When we lost Neapolitano Pegasus in 2007,
after a while I wanted another horse to ride. A nationwide hunt failed
to turn up anything I really wanted, since what I really wanted
was another Marc,
my 30 year old Lipizzan stallion Pluto III Marcella. We embarked
on a project to create one.
Newman Equine associate Dr. Adam Eicherberger
looked into the equine cloning being done by world leader Dr.
Katrin Hinrichs at Texas A&M University on my behalf. We
began with collecting and banking Marc's genes. Fascination with
actually being able to do this led us to enter into a research
agreement with TAMU and a journey that has been the wildest roller-coaster,
learning experience, and source of joy and heartache anyone could
A foal almost made it to term in 2009 in Texas
but was still-born. This is the story of Mouse, who lived to
three months. A third foal we called Monkey was lost near term
in July, 2010. The surrogate mom Missy was with us for several
months before the loss. See The
Tale of Monkey.
However you might feel about the cloning of
animals, I can tell you from personal experience it is a miracle.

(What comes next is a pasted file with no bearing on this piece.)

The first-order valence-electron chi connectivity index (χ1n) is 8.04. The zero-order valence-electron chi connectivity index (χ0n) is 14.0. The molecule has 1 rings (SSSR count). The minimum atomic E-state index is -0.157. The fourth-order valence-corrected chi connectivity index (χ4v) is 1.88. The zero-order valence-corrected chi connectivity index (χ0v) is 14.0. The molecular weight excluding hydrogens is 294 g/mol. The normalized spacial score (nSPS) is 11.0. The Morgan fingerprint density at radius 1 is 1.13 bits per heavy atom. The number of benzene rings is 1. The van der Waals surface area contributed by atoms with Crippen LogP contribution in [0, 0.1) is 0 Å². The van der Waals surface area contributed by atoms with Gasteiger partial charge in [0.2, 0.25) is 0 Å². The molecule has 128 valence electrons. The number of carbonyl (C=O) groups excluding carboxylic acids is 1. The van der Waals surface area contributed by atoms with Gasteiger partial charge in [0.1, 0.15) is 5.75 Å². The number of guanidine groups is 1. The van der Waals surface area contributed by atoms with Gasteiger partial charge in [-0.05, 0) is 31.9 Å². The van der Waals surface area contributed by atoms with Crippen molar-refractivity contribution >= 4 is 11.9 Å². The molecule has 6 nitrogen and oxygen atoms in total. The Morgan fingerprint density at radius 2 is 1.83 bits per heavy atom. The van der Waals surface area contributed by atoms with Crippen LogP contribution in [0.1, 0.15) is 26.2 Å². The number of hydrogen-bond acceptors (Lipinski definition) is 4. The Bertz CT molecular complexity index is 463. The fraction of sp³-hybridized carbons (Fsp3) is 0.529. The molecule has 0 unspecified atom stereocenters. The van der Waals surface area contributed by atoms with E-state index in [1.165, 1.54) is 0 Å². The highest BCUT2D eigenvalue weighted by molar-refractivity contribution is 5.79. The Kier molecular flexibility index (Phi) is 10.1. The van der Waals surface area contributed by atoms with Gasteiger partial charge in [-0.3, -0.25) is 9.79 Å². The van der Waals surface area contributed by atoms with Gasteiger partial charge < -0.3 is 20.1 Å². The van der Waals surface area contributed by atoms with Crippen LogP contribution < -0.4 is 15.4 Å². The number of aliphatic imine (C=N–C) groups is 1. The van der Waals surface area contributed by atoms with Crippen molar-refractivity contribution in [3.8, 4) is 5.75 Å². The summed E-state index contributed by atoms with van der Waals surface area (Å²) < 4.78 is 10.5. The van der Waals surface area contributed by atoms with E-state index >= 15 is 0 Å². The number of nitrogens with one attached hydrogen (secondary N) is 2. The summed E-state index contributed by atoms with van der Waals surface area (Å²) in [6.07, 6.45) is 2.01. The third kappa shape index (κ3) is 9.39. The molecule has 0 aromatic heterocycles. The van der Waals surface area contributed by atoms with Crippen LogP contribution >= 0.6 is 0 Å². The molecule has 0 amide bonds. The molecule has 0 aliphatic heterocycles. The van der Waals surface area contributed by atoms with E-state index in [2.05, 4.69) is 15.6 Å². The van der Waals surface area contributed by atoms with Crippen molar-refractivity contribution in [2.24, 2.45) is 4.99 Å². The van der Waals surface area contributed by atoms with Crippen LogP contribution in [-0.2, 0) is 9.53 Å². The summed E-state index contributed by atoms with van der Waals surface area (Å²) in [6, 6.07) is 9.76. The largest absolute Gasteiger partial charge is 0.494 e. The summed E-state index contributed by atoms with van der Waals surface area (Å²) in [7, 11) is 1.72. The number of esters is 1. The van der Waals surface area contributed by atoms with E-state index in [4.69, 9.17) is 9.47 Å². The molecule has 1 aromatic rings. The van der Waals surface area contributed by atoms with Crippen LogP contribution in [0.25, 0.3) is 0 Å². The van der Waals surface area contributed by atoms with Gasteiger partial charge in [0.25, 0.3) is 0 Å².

To see a miniature version of a beloved partner before your eyes
and to watch him develop into his own person, based on his own
life experiences, is positively amazing! The science is equally
fascinating. The research has contributed tremendously to many
advances in reproduction, including the human kind.
Mouse was the fifteenth live horse clone foal
in the world that can be verified by published scientific data.
Others are claimed in the popular press and anecdotally but remain
to be proven.
Having never had human children, I now totally
understand the extreme anxiety, effects of sleep deprivation,
having to make hard decisions, fear that they might be wrong,
bliss when they turn out OK, virtual obsession with watching
eating, sleeping, elimination, playing, with each event a milestone,
that a child brings with him or her. That mine had four legs
makes these feelings no less real.
For more information on the cloning of horses,
Google Dr. Katrin Hinrichs.